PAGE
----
Last week in Armenia was marked by international meetings. Catherine Ashton came to Yerevan, showing EU support for development of the South Caucasus. Furthermore, the Prime Minister of Armenia visited his Georgian counterpart in order to formulate rules of modernization concerning transborder cooperation.
In the South Caucasus, commentaries after the High Representative’s visit have not yet died away. During her visit, Catherine Ashton, meeting with Armenian politicians, relied a message that Armenia is to meet several conditions in order to gain visa liberalization and foster economic collaboration. Baroness Ashton raised the subject of developing the Eastern Partnership programme and solving the Nagorno-Karabakh conflict. She was urging Armenian authorities to increase cooperation and aim to strengthen good relations in the region.
Last week also prime ministers of Georgia and Armenia met in Batumi. They headed a regular session of their countries’ economic intergovernmental commission. The long-awaited result of the debate is a future change of border traffic regulations concerning both states.
In a press announcement, Georgian Prime Minister Nika Gilauri declared: “We have already implemented such a project on the Turkish-Georgian border at Sarpi [crossing point] and it has proved to be very effective … We want to do the same on the Armenian-Georgian border and, I hope, as soon as possible.” His Armenian counterpart Tigran Sargsyan endorsed facilitations regarding tourism and business traffic which he regards as practicable means for development of both countries’ economies and tourism industries: “…we want to introduce a new methodology of customs taxation and to view our customs posts as joint ones, which will make it more convenient for our citizens and businesses to cross the Armenian-Georgian border.”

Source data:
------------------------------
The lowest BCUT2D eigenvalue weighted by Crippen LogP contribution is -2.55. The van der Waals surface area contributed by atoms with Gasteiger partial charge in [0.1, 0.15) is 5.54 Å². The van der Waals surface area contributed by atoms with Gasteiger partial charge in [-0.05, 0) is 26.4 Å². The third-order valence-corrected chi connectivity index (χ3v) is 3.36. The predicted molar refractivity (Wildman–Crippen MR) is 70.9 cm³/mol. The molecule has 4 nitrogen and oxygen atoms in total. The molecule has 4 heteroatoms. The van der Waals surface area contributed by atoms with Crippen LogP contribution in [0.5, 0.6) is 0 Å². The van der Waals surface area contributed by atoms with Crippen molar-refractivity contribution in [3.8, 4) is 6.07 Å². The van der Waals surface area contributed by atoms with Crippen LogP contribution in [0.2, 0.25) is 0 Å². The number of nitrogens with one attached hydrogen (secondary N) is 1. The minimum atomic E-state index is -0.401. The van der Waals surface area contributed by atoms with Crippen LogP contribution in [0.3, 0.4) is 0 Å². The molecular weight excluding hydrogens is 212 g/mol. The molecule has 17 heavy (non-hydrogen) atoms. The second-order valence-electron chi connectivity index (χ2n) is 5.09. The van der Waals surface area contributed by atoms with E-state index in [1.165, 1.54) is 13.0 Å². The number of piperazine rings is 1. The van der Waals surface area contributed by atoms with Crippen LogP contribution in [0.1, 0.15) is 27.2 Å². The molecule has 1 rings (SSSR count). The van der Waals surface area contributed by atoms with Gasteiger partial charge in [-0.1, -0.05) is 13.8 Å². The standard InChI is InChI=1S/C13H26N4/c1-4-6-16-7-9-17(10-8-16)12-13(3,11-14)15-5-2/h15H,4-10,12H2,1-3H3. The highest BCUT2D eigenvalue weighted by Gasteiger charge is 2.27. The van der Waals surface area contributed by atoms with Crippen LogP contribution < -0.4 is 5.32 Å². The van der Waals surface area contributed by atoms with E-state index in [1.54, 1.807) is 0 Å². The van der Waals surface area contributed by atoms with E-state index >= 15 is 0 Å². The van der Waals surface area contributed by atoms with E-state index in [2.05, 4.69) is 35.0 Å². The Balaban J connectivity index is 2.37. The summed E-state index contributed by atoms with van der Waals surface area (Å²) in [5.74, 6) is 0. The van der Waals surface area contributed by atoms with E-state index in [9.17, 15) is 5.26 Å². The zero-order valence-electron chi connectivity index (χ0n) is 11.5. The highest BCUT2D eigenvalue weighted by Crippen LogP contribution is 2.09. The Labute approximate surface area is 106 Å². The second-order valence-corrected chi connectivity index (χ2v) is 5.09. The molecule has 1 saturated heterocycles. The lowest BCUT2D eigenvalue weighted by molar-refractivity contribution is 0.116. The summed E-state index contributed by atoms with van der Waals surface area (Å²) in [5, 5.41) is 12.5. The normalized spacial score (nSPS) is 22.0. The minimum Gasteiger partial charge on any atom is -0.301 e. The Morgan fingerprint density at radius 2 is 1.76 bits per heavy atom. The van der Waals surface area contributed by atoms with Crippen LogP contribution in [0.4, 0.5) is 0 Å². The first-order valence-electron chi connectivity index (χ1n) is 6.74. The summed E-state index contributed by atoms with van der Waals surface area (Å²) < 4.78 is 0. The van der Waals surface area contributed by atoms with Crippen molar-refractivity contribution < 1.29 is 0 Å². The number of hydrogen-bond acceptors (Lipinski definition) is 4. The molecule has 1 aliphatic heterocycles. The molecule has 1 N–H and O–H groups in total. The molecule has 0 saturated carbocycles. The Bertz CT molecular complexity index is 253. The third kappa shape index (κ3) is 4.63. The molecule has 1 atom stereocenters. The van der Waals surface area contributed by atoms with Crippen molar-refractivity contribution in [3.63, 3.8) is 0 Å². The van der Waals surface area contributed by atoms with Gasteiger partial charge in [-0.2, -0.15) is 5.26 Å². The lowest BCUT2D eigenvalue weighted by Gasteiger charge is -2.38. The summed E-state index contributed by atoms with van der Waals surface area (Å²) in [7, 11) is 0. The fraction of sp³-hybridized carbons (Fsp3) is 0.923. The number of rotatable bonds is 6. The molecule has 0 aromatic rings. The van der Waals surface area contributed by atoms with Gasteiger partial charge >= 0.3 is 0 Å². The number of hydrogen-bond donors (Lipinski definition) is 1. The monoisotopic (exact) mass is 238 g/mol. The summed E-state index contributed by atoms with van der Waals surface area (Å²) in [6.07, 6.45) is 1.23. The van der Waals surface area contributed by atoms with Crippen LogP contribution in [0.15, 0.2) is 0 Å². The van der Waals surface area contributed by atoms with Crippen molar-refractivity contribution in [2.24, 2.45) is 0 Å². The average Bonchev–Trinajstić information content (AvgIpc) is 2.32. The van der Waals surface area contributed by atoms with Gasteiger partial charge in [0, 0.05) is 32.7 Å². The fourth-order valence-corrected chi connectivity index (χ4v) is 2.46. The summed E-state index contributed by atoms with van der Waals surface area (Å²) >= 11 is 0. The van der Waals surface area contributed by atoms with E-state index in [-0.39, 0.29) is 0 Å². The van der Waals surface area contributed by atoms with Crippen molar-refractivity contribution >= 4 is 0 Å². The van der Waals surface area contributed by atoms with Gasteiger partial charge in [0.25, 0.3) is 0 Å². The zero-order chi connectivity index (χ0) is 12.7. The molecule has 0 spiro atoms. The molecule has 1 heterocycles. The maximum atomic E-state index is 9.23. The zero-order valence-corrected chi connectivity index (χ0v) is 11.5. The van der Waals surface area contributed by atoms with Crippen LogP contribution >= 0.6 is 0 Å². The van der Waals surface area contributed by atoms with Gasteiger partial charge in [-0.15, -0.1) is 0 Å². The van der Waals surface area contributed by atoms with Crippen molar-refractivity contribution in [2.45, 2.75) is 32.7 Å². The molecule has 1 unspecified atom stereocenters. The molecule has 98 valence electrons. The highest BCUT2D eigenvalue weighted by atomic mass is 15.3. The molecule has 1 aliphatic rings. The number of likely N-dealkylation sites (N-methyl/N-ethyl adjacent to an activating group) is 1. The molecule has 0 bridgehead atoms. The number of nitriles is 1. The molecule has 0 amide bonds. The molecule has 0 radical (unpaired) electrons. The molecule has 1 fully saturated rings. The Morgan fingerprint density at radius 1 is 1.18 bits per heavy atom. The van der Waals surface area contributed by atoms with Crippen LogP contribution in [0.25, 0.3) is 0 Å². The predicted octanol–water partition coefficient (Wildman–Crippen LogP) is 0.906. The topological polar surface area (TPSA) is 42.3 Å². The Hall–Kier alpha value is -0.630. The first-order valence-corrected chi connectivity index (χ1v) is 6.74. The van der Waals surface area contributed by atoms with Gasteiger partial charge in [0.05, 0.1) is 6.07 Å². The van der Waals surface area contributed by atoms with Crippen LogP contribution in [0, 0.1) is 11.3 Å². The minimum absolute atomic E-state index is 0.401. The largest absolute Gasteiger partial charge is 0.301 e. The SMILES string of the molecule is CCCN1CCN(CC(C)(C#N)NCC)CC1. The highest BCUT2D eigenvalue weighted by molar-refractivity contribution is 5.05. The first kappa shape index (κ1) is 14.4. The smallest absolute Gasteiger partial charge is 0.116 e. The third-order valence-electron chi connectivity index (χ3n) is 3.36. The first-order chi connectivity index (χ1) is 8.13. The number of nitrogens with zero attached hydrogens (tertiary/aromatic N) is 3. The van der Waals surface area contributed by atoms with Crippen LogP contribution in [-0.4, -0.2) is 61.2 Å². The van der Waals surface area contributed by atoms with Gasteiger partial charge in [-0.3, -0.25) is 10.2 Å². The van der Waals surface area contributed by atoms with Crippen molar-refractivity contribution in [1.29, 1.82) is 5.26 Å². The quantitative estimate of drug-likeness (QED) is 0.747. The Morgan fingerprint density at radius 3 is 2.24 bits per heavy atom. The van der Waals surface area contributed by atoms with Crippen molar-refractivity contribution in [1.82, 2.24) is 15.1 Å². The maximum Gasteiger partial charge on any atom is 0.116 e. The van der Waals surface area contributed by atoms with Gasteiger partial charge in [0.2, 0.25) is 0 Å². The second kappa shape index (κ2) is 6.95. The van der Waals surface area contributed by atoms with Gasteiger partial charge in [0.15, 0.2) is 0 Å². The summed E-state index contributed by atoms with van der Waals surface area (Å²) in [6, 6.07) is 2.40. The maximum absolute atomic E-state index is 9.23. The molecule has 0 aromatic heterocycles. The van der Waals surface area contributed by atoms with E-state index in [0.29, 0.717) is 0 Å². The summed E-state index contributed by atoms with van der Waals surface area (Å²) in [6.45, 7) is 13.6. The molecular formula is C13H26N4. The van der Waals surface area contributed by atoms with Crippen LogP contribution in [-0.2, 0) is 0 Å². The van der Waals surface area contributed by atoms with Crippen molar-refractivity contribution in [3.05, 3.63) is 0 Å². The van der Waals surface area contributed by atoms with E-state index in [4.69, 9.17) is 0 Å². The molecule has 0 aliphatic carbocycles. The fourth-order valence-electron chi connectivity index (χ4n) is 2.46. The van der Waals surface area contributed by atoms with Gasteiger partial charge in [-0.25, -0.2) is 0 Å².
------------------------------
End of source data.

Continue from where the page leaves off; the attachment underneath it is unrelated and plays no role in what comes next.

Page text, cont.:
The European Union is actively supporting the two states in their efforts towards improving quality of regional border crossings – it has invested 58 million EUR in modernization of three such points between Armenia and Georgia. Negotiations on border traffic facilitation have been rapidly intensified during this year. Georgia is the best-disposed country towards Armenia in the whole neighbourhood in fields such as politics and economy. With all other states, Armenia maintains at least tough relations due to historical and political occurrences. The collaboration between these two South-Caucasian states and their joint pursuit for the EU membership seem to be the only reasonable way out of political and economic impasse.
Watch the coverage of Catherine Ashton’s visit in Armenia: